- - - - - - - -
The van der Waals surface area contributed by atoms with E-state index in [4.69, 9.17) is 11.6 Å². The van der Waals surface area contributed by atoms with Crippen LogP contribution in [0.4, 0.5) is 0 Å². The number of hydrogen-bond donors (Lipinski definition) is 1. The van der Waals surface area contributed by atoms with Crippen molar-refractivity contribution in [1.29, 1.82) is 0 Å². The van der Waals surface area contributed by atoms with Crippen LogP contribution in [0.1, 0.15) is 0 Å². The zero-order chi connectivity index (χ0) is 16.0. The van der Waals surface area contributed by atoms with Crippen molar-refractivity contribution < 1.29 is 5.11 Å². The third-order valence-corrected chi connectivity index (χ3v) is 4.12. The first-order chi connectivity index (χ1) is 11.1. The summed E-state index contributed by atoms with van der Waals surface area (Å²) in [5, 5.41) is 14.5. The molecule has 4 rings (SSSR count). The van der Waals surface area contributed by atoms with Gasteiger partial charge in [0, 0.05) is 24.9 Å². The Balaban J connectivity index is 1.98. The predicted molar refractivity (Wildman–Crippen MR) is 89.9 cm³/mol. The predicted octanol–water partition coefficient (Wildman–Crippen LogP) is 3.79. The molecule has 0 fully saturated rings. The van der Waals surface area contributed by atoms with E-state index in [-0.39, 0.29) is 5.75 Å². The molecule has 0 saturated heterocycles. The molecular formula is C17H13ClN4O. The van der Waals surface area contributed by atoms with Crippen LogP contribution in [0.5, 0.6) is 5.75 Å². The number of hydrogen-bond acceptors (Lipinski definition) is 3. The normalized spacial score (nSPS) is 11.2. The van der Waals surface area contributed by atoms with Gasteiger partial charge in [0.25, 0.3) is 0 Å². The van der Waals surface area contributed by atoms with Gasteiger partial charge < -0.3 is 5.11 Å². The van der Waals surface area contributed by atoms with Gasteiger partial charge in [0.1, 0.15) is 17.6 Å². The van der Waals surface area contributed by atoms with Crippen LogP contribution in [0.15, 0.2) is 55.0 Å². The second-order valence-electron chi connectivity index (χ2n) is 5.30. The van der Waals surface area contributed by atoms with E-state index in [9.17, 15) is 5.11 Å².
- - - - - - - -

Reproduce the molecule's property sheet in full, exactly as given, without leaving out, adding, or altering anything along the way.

The van der Waals surface area contributed by atoms with E-state index in [4.69, 9.17) is 11.6 Å². The van der Waals surface area contributed by atoms with Crippen LogP contribution in [0.4, 0.5) is 0 Å². The number of hydrogen-bond donors (Lipinski definition) is 1. The van der Waals surface area contributed by atoms with Crippen molar-refractivity contribution in [1.29, 1.82) is 0 Å². The van der Waals surface area contributed by atoms with Crippen LogP contribution in [0.1, 0.15) is 0 Å². The zero-order chi connectivity index (χ0) is 16.0. The van der Waals surface area contributed by atoms with Crippen molar-refractivity contribution < 1.29 is 5.11 Å². The third-order valence-corrected chi connectivity index (χ3v) is 4.12. The first-order chi connectivity index (χ1) is 11.1. The summed E-state index contributed by atoms with van der Waals surface area (Å²) in [5, 5.41) is 14.5. The molecule has 4 rings (SSSR count). The van der Waals surface area contributed by atoms with Gasteiger partial charge in [0, 0.05) is 24.9 Å². The Balaban J connectivity index is 1.98. The predicted molar refractivity (Wildman–Crippen MR) is 89.9 cm³/mol. The predicted octanol–water partition coefficient (Wildman–Crippen LogP) is 3.79. The molecule has 0 fully saturated rings. The van der Waals surface area contributed by atoms with E-state index in [-0.39, 0.29) is 5.75 Å². The molecule has 0 saturated heterocycles. The molecular formula is C17H13ClN4O. The van der Waals surface area contributed by atoms with Crippen LogP contribution in [0.5, 0.6) is 5.75 Å². The number of hydrogen-bond acceptors (Lipinski definition) is 3. The normalized spacial score (nSPS) is 11.2. The van der Waals surface area contributed by atoms with Gasteiger partial charge in [0.25, 0.3) is 0 Å². The van der Waals surface area contributed by atoms with Gasteiger partial charge < -0.3 is 5.11 Å². The van der Waals surface area contributed by atoms with Gasteiger partial charge in [0.1, 0.15) is 17.6 Å². The van der Waals surface area contributed by atoms with Crippen LogP contribution in [0.15, 0.2) is 55.0 Å². The second-order valence-electron chi connectivity index (χ2n) is 5.30. The van der Waals surface area contributed by atoms with E-state index in [9.17, 15) is 5.11 Å².